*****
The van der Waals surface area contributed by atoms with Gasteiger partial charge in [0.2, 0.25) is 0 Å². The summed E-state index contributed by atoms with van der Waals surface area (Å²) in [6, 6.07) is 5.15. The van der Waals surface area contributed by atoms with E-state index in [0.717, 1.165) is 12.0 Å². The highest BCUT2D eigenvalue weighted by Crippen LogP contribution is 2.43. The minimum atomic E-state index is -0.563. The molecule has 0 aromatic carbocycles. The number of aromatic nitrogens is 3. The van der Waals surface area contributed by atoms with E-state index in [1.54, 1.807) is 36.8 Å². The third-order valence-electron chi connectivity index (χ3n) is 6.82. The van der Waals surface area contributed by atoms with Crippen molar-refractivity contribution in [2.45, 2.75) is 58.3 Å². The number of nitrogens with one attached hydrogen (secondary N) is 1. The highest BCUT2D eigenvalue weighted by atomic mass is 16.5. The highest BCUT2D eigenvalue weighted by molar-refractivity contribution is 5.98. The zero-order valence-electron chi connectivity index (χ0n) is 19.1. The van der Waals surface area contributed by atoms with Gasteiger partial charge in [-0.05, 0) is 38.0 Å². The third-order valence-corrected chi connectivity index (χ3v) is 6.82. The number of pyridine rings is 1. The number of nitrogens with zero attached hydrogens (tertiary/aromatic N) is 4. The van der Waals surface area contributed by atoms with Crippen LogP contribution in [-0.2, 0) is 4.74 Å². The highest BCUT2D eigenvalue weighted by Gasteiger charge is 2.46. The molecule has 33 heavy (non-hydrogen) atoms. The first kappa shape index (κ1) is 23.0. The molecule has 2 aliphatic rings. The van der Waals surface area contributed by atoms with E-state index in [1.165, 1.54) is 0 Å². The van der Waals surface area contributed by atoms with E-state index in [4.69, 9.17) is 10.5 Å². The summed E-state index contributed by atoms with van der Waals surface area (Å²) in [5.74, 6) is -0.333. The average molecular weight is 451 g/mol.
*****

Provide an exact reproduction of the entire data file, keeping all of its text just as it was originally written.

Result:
The van der Waals surface area contributed by atoms with Gasteiger partial charge in [0.2, 0.25) is 0 Å². The summed E-state index contributed by atoms with van der Waals surface area (Å²) in [6, 6.07) is 5.15. The van der Waals surface area contributed by atoms with E-state index in [0.717, 1.165) is 12.0 Å². The highest BCUT2D eigenvalue weighted by Crippen LogP contribution is 2.43. The minimum atomic E-state index is -0.563. The molecule has 0 aromatic carbocycles. The number of aromatic nitrogens is 3. The van der Waals surface area contributed by atoms with E-state index in [1.54, 1.807) is 36.8 Å². The third-order valence-electron chi connectivity index (χ3n) is 6.82. The van der Waals surface area contributed by atoms with Crippen molar-refractivity contribution in [2.45, 2.75) is 58.3 Å². The number of nitrogens with one attached hydrogen (secondary N) is 1. The highest BCUT2D eigenvalue weighted by atomic mass is 16.5. The highest BCUT2D eigenvalue weighted by molar-refractivity contribution is 5.98. The zero-order valence-electron chi connectivity index (χ0n) is 19.1. The van der Waals surface area contributed by atoms with Gasteiger partial charge in [-0.05, 0) is 38.0 Å². The third-order valence-corrected chi connectivity index (χ3v) is 6.82. The number of pyridine rings is 1. The number of nitrogens with zero attached hydrogens (tertiary/aromatic N) is 4. The van der Waals surface area contributed by atoms with Crippen LogP contribution in [-0.2, 0) is 4.74 Å². The highest BCUT2D eigenvalue weighted by Gasteiger charge is 2.46. The molecule has 33 heavy (non-hydrogen) atoms. The first kappa shape index (κ1) is 23.0. The molecule has 2 aliphatic rings. The van der Waals surface area contributed by atoms with E-state index in [1.165, 1.54) is 0 Å². The van der Waals surface area contributed by atoms with E-state index in [4.69, 9.17) is 10.5 Å². The summed E-state index contributed by atoms with van der Waals surface area (Å²) in [5.74, 6) is -0.333. The average molecular weight is 451 g/mol.